Guided by that Word as our light and lamp, we shall at last receive an inheritance among them that are sanctified.

Above all, let us never forget the advice which Whitefield gave in one of his letters: let us ‘make much of our Lord Jesus Christ.’

There are many things of which we may easily make too much in our ministry, give them too much attention, think about them too much.

But we can never make too much of Christ.”

–J.C. Ryle, “What Is Our Position,” Home Truths, seventh series (Ipswich: William Hunt, 1859), 267-268. These words were addressed to pastors at Weston-Super-Mare in August 1858.

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“A prayer request for pastors” by J.C. Ryle

“I will ask one favour on behalf of the brethren who have done the principal part of the labour in the meeting now nearly concluded. We ask a special place in your intercessory prayers.

You should consider the position in which we are placed. We are often put forward into positions which others perhaps would fill just as well, if they would but make the trial, and we are deeply sensible of our own deficiencies.

But still, being put forward in the forefront of the battle, we may surely ask for a special place in your prayers.

We are only flesh and blood. We are men of like passions with yourselves. We have our private trials, and our special temptations.

Often, while watering the vineyards of others, our own is comparatively neglected. Surely, it is not too much to ask you to pray for us.

Pray that we may be kept humble and sensible of our own weakness, and ever mindful that in the Lord alone can we be strong.

Pray that we may have wisdom to take the right step, to do the right thing, in the right way, and to do nothing to cause the Gospel to be blamed.

Pray, above all, that we may go straight on, even unto the end– that we may never lose our first love, and go back from first principles,– that it may never be said of us, that we are not the men we once were, but that we may go on consistently and faithfully, die in harness, and finish our course with joy, and the ministry which we have received of the Lord Jesus, to testify the Gospel of the grace of God.”

–J.C. Ryle, “What Is Our Position,” Home Truths, seventh series (Ipswich: William Hunt, 1859), 267-268. These words were addressed to pastors at Weston-Super-Mare in August 1858.

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“The church is the orchestra” by John Calvin

“The whole world is a theatre for the display of God’s goodness, wisdom, justice and power, but the church is the orchestra.”

–John Calvin, Commentary on the Psalms (Carlisle, PA: Banner of Truth, 2009),619. Calvin is commenting on Psalm 135:13-14.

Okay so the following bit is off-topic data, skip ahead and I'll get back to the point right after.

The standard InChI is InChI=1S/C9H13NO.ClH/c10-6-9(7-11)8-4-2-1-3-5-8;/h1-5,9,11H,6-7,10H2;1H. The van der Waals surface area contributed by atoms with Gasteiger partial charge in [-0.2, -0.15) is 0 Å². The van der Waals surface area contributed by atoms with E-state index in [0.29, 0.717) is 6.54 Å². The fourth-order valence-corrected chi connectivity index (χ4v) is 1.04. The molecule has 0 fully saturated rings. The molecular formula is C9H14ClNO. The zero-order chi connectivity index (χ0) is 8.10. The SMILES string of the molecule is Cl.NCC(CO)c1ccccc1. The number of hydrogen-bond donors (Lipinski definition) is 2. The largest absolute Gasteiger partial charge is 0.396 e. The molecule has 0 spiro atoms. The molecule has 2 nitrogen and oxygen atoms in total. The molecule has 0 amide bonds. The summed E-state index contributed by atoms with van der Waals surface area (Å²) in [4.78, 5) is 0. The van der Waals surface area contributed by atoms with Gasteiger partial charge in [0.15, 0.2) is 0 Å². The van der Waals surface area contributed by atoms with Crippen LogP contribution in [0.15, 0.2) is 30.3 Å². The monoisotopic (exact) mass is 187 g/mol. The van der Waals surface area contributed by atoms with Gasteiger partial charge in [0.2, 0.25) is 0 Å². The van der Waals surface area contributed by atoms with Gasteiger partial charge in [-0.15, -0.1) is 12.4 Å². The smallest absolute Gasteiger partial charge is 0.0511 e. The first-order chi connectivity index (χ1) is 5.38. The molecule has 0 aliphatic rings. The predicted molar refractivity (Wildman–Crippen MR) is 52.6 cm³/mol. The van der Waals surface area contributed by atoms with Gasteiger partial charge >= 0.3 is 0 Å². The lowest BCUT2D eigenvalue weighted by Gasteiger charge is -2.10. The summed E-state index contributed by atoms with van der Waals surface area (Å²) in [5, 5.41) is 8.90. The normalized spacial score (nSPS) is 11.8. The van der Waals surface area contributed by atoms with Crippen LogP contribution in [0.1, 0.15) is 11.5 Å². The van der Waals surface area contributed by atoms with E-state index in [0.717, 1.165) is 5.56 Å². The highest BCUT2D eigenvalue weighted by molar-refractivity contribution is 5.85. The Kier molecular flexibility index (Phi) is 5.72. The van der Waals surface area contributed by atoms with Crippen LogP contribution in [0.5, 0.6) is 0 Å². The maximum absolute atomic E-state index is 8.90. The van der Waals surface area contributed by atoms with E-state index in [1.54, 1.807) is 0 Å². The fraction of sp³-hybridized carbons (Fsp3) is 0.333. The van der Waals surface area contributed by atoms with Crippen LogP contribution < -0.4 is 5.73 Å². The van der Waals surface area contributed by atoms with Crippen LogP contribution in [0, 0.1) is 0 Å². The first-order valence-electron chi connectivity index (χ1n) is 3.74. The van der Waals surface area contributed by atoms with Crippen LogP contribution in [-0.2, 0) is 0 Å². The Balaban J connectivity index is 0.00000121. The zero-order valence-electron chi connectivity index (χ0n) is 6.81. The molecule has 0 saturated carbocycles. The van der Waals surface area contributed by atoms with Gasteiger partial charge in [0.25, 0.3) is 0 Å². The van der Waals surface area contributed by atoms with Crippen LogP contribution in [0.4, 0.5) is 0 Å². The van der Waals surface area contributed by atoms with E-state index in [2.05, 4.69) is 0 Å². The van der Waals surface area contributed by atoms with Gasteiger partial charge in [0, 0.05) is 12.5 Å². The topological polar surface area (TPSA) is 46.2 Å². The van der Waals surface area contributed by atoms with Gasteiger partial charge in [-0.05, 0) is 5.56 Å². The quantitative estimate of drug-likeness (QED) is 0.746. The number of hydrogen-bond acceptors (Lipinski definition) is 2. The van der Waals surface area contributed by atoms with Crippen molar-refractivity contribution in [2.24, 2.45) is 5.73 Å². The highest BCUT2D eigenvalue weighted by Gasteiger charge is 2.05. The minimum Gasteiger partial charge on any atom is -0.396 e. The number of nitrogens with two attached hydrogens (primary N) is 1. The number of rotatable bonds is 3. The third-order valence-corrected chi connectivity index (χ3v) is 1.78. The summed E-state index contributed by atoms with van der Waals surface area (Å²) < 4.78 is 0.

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“Work hard at the passing on of the gospel” by D.A. Carson

“Work hard at the passing on of the gospel. As you know as well as I, there were no chapter breaks or verse breaks when these manuscripts were first written, so the end of chapter 1 runs smoothly into the beginning of chapter 2.

‘You, then, my son, be strong in the grace that is in Christ Jesus. And the things you have heard me say in the presence of many witnesses, entrust to reliable men who will also be qualified to teach others.’

In other words, in the light of the flow from the end of chapter 1, the way you preserve the pattern of sound teaching, the way you guard the gospel, the way you elevate the good news of Jesus Christ is not simply by going in an isolated fashion to a defensive posture but precisely by training a new generation.

In other words, one of the ways you preserve the gospel is precisely by finding another generation to tap them on the shoulder and becoming a mentor to them so they themselves learn the gospel well.

Otherwise, no matter how faithful you are, the most you have done is preserved it while you’re still alive. Which means your vision is small.

So one of the responsibilities, in other words, of any generation of Christian leader is precisely to preserve the pattern of sound teaching, to preserve the gospel, to glory in it, to teach it, to evangelize, to establish believers in it and be willing to suffer for it precisely by mentoring a whole new generation coming along behind who themselves prove to be reliable men who will be able and qualified to teach others.”

–D. A. Carson, “Motivation for Ministry,” in D. A. Carson Sermon Library (Bellingham, WA: Faithlife, 2016), 2 Ti 1:1–2:2.